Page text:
AWS RDS Support

Starting with version 1.9.0, pgmetrics can fetch metrics exposed by AWS RDS instances via AWS CloudWatch. Both PostgreSQL and Aurora engines of AWS RDS are supported.

Currently, pgmetrics can collect:

  • RDS Metrics: These are a basic set of hypervisor-, OS- and Postgres-level metrics exposed by default for all RDS instances. More information is available here and the list of metrics themselves is available here.
  • Enhanced Monitoring: If you have enabled Enhanced Monitoring for your RDS instances, more metrics are available. These metrics are reported by an agent running inside the instances that host your RDS Postgres/Aurora databases, and include information like memory usage, disk usage and per-process resource usage. More information is available here and the list of metrics can be found at the end of this AWS documentation page.

pgmetrics collects these metrics using the AWS CloudWatch API for RDS Metrics and the AWS CloudWatch Logs API for Enhanced Monitoring metrics.


To collect the information, pgmetrics has to know the Database Instance Identifier of your database. This identifier, chosen by you, uniquely identifies the database instance within a region for your AWS account. This identifier has to be passed to pgmetrics using the command-line option --aws-rds-dbid.

The AWS region and credential information must be passed via environment variables or other standard mechanisms, see the next section.

Here is an example invocation, directly using hard-coded credentials for the database:

PGPASSWORD=mysecretpass ./pgmetrics -h \
    -U postgres --aws-rds-dbid=database-1 -w -fjson bench

In this case, the database identifier is “database-1”, the user is “postgres”, the database name is “bench”, the hostname (set by AWS) is “” and the password is “mysecretpass”. This produces a JSON output similar to the following:

  "meta": {
    "version": "1.8",
    "at": 1586671270,
    "collected_dbs": [
    "local": false,
    "user_agent": "pgmetrics/v1.9.0"
  "start_time": 1584703107,
  "system_identifier": "6776375427100147225",
  "checkpoint_lsn": "66/74000028",
  "prior_lsn": "",
  "redo_lsn": "66/74000028",
  "timeline_id": 1,
  "next_xid": 7242,
  "oldest_xid": 562,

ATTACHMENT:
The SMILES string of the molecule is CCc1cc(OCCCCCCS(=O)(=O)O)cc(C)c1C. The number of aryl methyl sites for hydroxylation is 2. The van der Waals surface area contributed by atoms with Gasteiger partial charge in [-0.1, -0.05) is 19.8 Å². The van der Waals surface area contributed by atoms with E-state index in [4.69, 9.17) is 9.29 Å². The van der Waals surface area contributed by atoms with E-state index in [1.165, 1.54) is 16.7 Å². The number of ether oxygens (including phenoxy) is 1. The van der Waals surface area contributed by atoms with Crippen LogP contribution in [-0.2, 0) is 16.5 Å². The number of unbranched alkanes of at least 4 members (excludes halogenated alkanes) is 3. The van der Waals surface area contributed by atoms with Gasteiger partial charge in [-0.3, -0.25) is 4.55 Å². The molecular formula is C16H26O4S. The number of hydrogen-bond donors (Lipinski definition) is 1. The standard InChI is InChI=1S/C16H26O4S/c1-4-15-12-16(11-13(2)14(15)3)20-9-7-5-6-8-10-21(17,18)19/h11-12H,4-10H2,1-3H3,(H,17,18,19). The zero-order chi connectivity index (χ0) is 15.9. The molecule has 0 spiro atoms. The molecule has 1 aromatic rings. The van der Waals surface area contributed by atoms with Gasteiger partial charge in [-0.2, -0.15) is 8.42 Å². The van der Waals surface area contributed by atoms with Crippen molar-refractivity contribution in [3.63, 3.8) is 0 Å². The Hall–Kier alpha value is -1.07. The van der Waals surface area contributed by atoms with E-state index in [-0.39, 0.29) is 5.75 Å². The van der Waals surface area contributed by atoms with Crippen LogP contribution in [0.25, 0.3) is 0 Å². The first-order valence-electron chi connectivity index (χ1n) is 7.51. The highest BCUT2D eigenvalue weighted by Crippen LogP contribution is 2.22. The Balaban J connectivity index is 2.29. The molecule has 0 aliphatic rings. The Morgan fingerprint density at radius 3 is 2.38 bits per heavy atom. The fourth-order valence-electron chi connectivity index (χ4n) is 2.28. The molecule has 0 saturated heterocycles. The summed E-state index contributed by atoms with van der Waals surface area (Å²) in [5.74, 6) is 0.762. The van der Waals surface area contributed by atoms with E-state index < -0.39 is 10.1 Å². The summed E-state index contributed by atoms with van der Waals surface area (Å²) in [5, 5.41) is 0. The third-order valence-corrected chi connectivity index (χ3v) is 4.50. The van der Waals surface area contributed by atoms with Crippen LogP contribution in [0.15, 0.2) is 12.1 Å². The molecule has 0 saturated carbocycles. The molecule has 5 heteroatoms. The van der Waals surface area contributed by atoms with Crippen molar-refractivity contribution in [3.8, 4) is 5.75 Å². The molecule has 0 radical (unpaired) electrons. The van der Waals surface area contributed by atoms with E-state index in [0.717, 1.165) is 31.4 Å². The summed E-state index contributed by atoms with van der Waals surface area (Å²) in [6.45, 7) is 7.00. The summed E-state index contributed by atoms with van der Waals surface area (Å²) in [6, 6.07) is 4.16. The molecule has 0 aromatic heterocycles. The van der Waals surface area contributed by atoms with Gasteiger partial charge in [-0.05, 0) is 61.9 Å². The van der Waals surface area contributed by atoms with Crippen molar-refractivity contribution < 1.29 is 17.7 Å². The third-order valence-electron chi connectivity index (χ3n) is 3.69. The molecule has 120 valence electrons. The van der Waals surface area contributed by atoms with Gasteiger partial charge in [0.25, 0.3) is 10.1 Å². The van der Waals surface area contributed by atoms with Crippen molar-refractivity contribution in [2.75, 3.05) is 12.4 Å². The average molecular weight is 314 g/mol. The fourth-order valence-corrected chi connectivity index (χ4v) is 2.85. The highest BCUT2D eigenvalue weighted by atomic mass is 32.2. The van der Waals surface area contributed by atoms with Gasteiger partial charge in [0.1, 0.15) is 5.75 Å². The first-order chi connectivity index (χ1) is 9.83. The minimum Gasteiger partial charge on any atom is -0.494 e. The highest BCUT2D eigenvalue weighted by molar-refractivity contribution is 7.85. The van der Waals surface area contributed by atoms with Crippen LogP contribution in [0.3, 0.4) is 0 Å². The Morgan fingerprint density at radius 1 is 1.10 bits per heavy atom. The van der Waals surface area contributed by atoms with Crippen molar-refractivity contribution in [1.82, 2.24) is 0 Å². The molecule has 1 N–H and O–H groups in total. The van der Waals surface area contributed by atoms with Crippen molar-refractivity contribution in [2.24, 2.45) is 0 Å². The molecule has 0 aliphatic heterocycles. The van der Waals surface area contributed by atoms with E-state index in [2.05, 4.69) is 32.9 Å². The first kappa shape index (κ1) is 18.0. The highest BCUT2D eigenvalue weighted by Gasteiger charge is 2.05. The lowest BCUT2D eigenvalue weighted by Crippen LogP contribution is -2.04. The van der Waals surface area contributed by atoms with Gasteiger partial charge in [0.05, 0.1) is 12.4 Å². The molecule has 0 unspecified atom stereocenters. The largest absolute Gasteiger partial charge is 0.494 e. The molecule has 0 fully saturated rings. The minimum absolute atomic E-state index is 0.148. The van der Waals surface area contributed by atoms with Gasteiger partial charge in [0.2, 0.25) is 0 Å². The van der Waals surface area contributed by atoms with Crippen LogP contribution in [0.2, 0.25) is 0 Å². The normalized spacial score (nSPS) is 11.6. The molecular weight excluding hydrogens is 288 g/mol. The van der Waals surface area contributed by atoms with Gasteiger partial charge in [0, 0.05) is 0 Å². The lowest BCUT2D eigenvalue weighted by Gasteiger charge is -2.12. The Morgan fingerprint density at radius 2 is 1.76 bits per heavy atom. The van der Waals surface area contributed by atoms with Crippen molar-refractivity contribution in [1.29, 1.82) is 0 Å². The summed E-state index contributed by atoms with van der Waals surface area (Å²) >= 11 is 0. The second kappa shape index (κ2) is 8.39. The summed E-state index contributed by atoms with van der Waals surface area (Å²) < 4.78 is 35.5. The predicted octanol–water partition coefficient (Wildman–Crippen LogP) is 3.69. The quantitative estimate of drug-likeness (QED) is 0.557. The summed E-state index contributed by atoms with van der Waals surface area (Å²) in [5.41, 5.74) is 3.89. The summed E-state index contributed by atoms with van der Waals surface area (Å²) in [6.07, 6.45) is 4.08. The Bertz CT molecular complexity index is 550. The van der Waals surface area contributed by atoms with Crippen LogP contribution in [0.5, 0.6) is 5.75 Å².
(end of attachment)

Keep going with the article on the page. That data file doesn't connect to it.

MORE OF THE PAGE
"oldest_active_xid": 0,
  "checkpoint_time": 1586671105,
  "wal_flush_lsn": "66/74000650",

  [... elided ...]

  "rds": {
    "basic": {
      "CPUUtilization": 3.83333333333818,
      "DatabaseConnections": 0,
      "DiskQueueDepth": 0.00006666555557407377,
      "FreeStorageSpace": 18220265472,
      "FreeableMemory": 477421568,
      "MaximumUsedTransactionIDs": 6681,
      "NetworkReceiveThroughput": 592.1401309978168,
      "NetworkTransmitThroughput": 3428.526191230146,
      "OldestReplicationSlotLag": -1,
      "ReadIOPS": 0,
      "ReadLatency": 0,
      "ReadThroughput": 0,
      "ReplicationSlotDiskUsage": 4096,
      "SwapUsage": 0,
      "TransactionLogsDiskUsage": 2281709568,
      "TransactionLogsGeneration": 0,
      "WriteIOPS": 1.2666455559074015,
      "WriteLatency": 0.000014652014652014653,
      "WriteThroughput": 18636.1787940402

  [... elided ...]

pgmetrics will detect if Enhanced Monitoring is enabled. If it is, it will also collect additional information, which will look like this:

  "rds": {
    "basic": {

  [... elided ...]

    "enhanced": {
      "cpuUtilization": {
        "guest": 0,
        "idle": 95.8,
        "irq": 0,
        "nice": 0.2,
        "steal": 0.1,
        "system": 1.5,
        "total": 4.3,
        "user": 2.2,
        "wait": 0.3
      "diskIO": [
          "avgQueueLen": 0.33,
          "avgReqSz": 172.05,
          "await": 25.46,
          "device": "rdsdev",
          "readIOsPS": 0,
          "readKb": 0,
          "readKbPS": 0,
          "rrqmPS": 0,
          "tps": 12.9,
          "util": 0.23,
          "writeIOsPS": 12.9,
          "writeKb": 66584,
          "writeKbPS": 1109.55,
          "wrqmPS": 0
          "avgQueueLen": 0,
          "avgReqSz": 18.39,
          "await": 0.23,
          "device": "filesystem",
          "readIOsPS": 1,
          "readKb": 464,
          "readKbPS": 7.73,
          "rrqmPS": 0,
          "tps": 4.9,
          "util": 0.11,
          "writeIOsPS": 3.9,
          "writeKb": 2240,
          "writeKbPS": 37.33,
          "wrqmPS": 2.67
      "engine": "POSTGRES",

  [... elided ...]

Supplying Region and Credentials

pgmetrics also requires the AWS region name as well as the credentials to invoke the AWS APIs to fetch the metrics.These can be supplied in various quasi-standard ways. As a best practice, AWS recommends that you specify credentials in the following order:

  • Use IAM roles for Amazon EC2 (if your application is running on an Amazon EC2 instance)
  • Use a shared credentials file (~/.aws/credentials)
  • Use environment variables (AWS_REGION, AWS_ACCESS_KEY_ID, AWS_SECRET_ACCESS_KEY and others)

You can find more detailed information here.

A Note About Billing

Usage of the AWS CloudWatch and AWS CloudWatch Logs APIs will incur costs, based on their pricing plans. This means that invoking pgmetrics to collect these metrics will incur charges on your AWS account.